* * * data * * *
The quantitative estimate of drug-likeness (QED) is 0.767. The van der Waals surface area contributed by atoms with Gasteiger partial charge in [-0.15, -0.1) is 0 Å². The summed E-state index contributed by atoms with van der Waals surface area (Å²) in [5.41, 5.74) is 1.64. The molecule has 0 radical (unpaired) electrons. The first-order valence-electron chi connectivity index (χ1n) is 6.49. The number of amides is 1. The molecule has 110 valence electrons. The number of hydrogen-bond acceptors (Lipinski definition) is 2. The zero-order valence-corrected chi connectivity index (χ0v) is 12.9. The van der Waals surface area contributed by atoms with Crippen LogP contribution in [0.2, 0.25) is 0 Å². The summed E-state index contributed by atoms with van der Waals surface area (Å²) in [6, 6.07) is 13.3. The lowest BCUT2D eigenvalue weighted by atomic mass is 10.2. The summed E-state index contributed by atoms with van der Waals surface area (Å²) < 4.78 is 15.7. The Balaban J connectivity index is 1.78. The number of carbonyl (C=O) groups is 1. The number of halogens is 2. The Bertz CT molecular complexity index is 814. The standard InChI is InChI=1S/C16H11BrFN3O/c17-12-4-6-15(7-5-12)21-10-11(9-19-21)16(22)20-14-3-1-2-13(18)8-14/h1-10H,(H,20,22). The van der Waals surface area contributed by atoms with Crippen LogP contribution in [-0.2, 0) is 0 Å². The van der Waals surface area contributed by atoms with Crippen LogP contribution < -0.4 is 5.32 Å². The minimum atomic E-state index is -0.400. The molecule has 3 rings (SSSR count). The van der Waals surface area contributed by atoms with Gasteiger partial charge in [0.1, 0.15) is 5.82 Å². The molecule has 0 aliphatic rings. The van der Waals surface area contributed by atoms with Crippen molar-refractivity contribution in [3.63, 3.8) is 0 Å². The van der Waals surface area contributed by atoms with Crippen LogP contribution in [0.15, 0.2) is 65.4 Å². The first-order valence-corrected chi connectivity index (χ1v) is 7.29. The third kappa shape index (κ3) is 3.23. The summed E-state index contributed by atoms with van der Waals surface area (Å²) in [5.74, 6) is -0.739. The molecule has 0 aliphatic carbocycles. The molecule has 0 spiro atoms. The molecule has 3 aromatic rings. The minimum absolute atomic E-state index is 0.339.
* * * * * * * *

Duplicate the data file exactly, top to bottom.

The quantitative estimate of drug-likeness (QED) is 0.767. The van der Waals surface area contributed by atoms with Gasteiger partial charge in [-0.15, -0.1) is 0 Å². The summed E-state index contributed by atoms with van der Waals surface area (Å²) in [5.41, 5.74) is 1.64. The molecule has 0 radical (unpaired) electrons. The first-order valence-electron chi connectivity index (χ1n) is 6.49. The number of amides is 1. The molecule has 110 valence electrons. The number of hydrogen-bond acceptors (Lipinski definition) is 2. The zero-order valence-corrected chi connectivity index (χ0v) is 12.9. The van der Waals surface area contributed by atoms with Crippen LogP contribution in [0.2, 0.25) is 0 Å². The summed E-state index contributed by atoms with van der Waals surface area (Å²) in [6, 6.07) is 13.3. The lowest BCUT2D eigenvalue weighted by atomic mass is 10.2. The summed E-state index contributed by atoms with van der Waals surface area (Å²) < 4.78 is 15.7. The Balaban J connectivity index is 1.78. The number of carbonyl (C=O) groups is 1. The number of halogens is 2. The Bertz CT molecular complexity index is 814. The standard InChI is InChI=1S/C16H11BrFN3O/c17-12-4-6-15(7-5-12)21-10-11(9-19-21)16(22)20-14-3-1-2-13(18)8-14/h1-10H,(H,20,22). The van der Waals surface area contributed by atoms with Crippen LogP contribution in [-0.2, 0) is 0 Å². The van der Waals surface area contributed by atoms with Crippen LogP contribution < -0.4 is 5.32 Å². The minimum atomic E-state index is -0.400. The molecule has 3 rings (SSSR count). The van der Waals surface area contributed by atoms with Gasteiger partial charge in [0.1, 0.15) is 5.82 Å². The molecule has 0 aliphatic rings. The van der Waals surface area contributed by atoms with Crippen molar-refractivity contribution in [3.63, 3.8) is 0 Å². The van der Waals surface area contributed by atoms with Crippen LogP contribution in [0.15, 0.2) is 65.4 Å². The first-order valence-corrected chi connectivity index (χ1v) is 7.29. The third kappa shape index (κ3) is 3.23. The summed E-state index contributed by atoms with van der Waals surface area (Å²) in [5.74, 6) is -0.739. The molecule has 0 aliphatic carbocycles. The molecule has 0 spiro atoms. The molecule has 3 aromatic rings. The minimum absolute atomic E-state index is 0.339.